Last modified on 7 July 2014, at 18:57

patronage

See also: Patronage

EnglishEdit

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Wikipedia

PronunciationEdit

/ˈpeɪtrənɪd͡ʒ/

EtymologyEdit

French patronage

NounEdit

patronage (countable and uncountable, plural patronages)

  1. The act of providing approval and support; backing; championship.
    His vigorous patronage of the conservatives got him in trouble with progressives.
  2. Customers collectively; clientele; business.
    The restaurant had an upper class patronage.
  3. A communication that indicates lack of respect by patronizing the recipient; condescension; disdain.
  4. (politics) Granting favours or giving contracts or making appointments to office in return for political support.
  5. Guardianship, as of a saint; tutelary care.
    (Can we find and add a quotation of Addison to this entry?)
  6. The right of nomination to political office.
  7. (UK, law) The right of presentation to church or ecclesiastical benefice; advowson.
    (Can we find and add a quotation of Blackstone to this entry?)

TranslationsEdit

The translations below need to be checked and inserted above into the appropriate translation tables, removing any numbers. Numbers do not necessarily match those in definitions. See instructions at Help:How to check translations.

VerbEdit

patronage (third-person singular simple present patronages, present participle patronaging, simple past and past participle patronaged)

  1. (transitive) To support by being a patron of.
    • 2003, Hubert Michael Seiwert, Popular Religious Movements and Heterodox Sects in Chinese History, BRILL, ISBN 9789004131460, page 62:
      Mingdi continued the policy of his father who had patronaged Confucian learning.
    • 2004, C.K. Gandhirajan, Organized Crime, APH Publishing Corporation, ISBN 978-81-7648-481-7, page 147:
      Table 5.4 reveals the role of criminal gangs’ patron under each crime category. From this, we can understand that 74 percent of the mercenaries are patronaged and supported by the politicians either of the ruling or opposition party.
    • 2007, Stefaan Fiers and Ineke Secker, “A Career through the Party”, chapter 6 of Maurizio Cotta and Heinrich Best (editors), Democratic Representation in Europe, Oxford University Press, ISBN 978-0-19-923420-2, page 138:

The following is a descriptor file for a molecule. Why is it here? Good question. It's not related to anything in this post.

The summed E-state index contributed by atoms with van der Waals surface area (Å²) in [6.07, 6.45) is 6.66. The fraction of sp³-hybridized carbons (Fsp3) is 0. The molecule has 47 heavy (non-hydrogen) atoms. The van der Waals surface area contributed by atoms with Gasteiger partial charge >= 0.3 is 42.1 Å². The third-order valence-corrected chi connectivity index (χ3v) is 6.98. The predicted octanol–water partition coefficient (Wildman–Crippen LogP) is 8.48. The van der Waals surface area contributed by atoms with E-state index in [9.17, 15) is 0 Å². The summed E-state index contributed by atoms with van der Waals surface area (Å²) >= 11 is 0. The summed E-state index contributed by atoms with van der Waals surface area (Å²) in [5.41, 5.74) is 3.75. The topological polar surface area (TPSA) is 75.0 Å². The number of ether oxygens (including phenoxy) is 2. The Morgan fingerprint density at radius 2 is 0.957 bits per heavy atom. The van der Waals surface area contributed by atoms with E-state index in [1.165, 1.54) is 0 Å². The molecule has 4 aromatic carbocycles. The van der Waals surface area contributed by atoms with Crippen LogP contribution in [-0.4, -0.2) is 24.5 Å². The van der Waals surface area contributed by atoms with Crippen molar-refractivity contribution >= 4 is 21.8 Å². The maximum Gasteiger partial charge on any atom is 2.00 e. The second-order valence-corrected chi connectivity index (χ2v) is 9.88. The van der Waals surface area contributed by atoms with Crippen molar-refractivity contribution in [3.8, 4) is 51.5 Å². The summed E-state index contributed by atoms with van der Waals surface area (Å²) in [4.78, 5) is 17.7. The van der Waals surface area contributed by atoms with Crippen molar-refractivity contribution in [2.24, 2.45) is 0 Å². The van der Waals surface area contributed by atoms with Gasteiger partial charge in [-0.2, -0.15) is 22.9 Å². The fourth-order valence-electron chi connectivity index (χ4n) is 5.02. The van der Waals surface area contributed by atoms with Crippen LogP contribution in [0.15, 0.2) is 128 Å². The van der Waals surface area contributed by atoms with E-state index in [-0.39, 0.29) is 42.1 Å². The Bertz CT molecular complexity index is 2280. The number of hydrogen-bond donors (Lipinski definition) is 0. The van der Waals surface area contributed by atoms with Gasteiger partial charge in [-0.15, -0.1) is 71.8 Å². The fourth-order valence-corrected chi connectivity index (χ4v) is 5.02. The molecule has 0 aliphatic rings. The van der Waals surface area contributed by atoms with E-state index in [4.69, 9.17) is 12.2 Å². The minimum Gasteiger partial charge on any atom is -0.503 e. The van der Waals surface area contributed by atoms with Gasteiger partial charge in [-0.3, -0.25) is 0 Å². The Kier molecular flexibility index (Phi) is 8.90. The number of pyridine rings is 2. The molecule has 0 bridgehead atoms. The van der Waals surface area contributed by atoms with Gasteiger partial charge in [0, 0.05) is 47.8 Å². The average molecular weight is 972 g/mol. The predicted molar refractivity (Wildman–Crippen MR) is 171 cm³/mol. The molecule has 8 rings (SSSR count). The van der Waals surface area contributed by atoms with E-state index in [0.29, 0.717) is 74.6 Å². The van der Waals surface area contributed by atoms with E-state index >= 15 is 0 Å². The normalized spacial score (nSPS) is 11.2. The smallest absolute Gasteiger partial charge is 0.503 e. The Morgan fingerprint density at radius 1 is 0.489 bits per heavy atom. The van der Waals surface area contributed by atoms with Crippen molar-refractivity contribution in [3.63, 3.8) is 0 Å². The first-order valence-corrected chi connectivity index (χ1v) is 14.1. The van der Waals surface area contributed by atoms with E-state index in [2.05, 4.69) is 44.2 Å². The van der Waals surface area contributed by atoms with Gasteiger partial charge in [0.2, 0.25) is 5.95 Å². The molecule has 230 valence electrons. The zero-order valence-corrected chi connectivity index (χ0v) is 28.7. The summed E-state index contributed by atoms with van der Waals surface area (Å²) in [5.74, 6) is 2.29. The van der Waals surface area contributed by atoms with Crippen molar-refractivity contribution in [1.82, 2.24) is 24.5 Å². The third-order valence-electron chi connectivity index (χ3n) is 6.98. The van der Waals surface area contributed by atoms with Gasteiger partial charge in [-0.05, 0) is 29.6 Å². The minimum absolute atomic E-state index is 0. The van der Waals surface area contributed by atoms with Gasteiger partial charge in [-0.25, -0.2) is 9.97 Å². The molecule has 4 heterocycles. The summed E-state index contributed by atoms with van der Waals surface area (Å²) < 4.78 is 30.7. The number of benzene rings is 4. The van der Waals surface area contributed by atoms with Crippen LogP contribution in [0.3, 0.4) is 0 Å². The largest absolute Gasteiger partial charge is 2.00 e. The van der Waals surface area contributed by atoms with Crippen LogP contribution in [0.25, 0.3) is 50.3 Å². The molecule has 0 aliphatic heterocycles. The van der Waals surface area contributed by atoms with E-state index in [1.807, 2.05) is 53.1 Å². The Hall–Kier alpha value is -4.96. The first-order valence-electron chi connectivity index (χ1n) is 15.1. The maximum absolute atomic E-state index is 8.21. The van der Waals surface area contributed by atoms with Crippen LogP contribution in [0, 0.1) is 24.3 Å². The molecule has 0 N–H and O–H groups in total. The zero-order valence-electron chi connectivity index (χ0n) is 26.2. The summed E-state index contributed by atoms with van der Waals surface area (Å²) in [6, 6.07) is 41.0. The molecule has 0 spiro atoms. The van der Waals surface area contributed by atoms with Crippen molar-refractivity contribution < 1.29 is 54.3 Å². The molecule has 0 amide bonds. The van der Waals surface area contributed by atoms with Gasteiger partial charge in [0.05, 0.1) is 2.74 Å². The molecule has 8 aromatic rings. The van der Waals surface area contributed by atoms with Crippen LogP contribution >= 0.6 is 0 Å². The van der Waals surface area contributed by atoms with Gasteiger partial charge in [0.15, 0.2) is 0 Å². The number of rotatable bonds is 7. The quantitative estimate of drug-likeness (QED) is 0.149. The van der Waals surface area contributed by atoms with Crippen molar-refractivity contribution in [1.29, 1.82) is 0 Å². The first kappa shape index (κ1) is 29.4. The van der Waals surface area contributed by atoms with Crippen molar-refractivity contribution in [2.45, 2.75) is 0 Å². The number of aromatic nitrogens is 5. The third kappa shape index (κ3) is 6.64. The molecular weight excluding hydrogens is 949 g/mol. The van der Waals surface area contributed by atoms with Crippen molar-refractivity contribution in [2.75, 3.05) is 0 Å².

To summarize: a person with a party political background is thus defined as ‘a person that has served in (a) [] and/or (b) a non-elective position inside the party administration of patronaged position in another organisation, i.e. the political functionary’.
  2. (transitive) To be a regular customer or client of; to patronize; to patronise; to support; to keep going.
    • c. 1880, in The Primary Teacher (magazine), Volume III, Number ??, New-England Publishing Company, page 63:
      This house is largely patronaged by the professors and students of many of the Educational Institutions of New England and the Middle States; and all perons visiting New York, either for business or pleasure, will find this an excellent place at which to stop.
    • 1902 May, in Oregon Poultry Journal, page 27:
      Mr. F. A. Welch, of the Oak View Poultry Farm, Salem, starts an add with us this issue. [] Our readers will be treated well, if they patronage Mr. Welch.
    • 2002, Kevin Fox Gotham, Race, Real Estate, and Uneven Development, SUNY Press, ISBN 978-0-7914-5377-3, page 28:
      Most public establishments catered to Blacks, and Whites actively patronaged some black-owned businesses (Martin 1982, 6, 9–11; Slingsby 1980, 31–32).

FrenchEdit

EtymologyEdit

patron +‎ -age

PronunciationEdit

NounEdit

patronage m (plural patronages)

  1. Patronage

External linksEdit